Travel by bike, bring your own cup: China imposes frugal life on public servants

China’s President Xi Jinping first launched the frugality campaign in 2019. (Reuters)
China’s President Xi Jinping first launched the frugality campaign in 2019. (Reuters)


Local Chinese leaders have been adjusting thermostats and using cheaper paper to heed calls from Beijing to save money.

When China’s Communist Party put officials on notice that they must get used to tightening purse strings for years to come, the response was swift.

At least 21 provincial-level governments trimmed their budgets for official vehicles this year. The governor of Guizhou province pledged to cut his administration’s operating expenses by 15%. An official in the central province of Hunan urged colleagues to become “red housekeepers" who honor the party’s revolutionary roots by ensuring cost-efficient governance.

No penny was too small to pinch.

One statistics bureau in the southern province of Yunnan told staff not to set thermostats below 26 degrees Celsius, or 79 degrees Fahrenheit, in the summer. Authorities in Inner Mongolia said government agencies should minimize the purchase of new equipment by repairing and reusing items such as desks, chairs and computers. The southwestern city of Yibin asked officials to print routine documents on lower-quality paper.

China’s local government finances have been creaking under heavy debts for years, but three years of zero-tolerance efforts to contain the Covid-19 pandemic depleted state coffers in many areas. China’s post-Covid economic hangover and slumping property market exacerbated the problem by driving down land-sale revenues that many localities depend on. In recent months, two major credit-ratings firms downgraded their outlooks on China’s credit rating to negative from stable.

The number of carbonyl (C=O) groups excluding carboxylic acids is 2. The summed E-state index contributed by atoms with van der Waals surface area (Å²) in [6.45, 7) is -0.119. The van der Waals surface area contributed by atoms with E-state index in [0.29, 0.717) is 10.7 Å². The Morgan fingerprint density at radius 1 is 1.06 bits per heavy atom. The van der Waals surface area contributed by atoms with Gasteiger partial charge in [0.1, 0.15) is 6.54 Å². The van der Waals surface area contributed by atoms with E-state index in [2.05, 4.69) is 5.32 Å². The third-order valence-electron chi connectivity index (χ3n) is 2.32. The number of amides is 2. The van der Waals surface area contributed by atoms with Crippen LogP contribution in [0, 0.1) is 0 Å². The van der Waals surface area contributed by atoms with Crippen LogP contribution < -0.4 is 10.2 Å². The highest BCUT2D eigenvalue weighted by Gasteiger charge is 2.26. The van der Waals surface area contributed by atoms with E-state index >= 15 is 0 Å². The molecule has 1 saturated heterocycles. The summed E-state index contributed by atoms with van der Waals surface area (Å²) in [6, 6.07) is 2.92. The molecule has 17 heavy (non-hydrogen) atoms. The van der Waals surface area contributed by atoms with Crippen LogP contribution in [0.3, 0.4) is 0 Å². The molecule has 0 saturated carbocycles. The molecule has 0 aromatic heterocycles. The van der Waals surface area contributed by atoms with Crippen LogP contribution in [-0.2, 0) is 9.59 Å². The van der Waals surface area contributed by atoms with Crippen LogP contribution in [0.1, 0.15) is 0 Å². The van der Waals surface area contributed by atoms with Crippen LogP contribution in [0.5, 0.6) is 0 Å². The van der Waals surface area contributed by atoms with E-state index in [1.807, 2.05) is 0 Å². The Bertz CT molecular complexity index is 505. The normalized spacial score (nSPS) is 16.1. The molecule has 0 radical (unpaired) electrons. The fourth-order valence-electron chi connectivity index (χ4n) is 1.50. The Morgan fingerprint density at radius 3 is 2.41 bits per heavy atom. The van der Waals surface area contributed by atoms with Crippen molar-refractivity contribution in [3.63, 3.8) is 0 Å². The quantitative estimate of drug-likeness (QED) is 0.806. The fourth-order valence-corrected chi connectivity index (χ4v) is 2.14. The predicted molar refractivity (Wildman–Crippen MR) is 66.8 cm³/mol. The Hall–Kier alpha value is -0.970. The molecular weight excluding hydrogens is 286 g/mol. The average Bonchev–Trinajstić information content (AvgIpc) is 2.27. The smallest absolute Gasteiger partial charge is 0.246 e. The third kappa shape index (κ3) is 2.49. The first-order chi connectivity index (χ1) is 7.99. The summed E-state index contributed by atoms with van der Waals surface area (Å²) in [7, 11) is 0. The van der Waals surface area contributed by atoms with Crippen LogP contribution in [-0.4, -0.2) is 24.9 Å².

The scope of the belt-tightening reflects the extent to which China’s new economic realities have reverberated across the country. Tepid growth and a weaker job market have buffeted a swath of the population—from ordinary people to government workers—and forced many to adjust to doing more with less.

Chinese leader Xi Jinping first launched the frugality campaign in 2019 as part of a push to curb government waste. Beijing ramped up the effort in December, telling officials to embrace belt-tightening for the long haul. “Party and government agencies must get used to living frugally," said the readout from the party’s annual economic-policy conclave.

Such exhortations soon proliferated in party and state-media messaging, which called on cadres to pay attention to the leadership’s use of the term xiguan, or “getting used to."

“Living frugally isn’t a temporary need or a tactic of expedience, but a principle and policy that must be adhered to for a long time," the party’s top disciplinary agency, which Xi has used to enforce compliance with his policies, said in January. “Spend every penny on crucial areas, and spend it to maximum effect."

In recent weeks, many local governments have issued detailed directives on how to “get used to living frugally," telling staff to save money by using public transport, buying cheaper stationery and printing documents in black-and-white and on both sides of the paper. Others ordered bureaucrats to finish their food, cut back on work trips, as well as repair and reuse hardware from official cars to office furniture.

Beijing also tightened controls over infrastructure spending in highly indebted regions, and lowered its budget deficit target to 3% of gross domestic product for this year, down from 3.8% last year, in a show of the government’s commitment to fiscal discipline.

While the belt-tightening isn’t likely to significantly alleviate fiscal pressures, the messaging serves a political purpose.

“It’s just performative—they are talking about small things when they should be focused on fixing the big things," such as getting local governments to raise revenues and reduce debt, said Christine Wong, an expert on Chinese public finance and a visiting professor at the National University of Singapore’s East Asian Institute.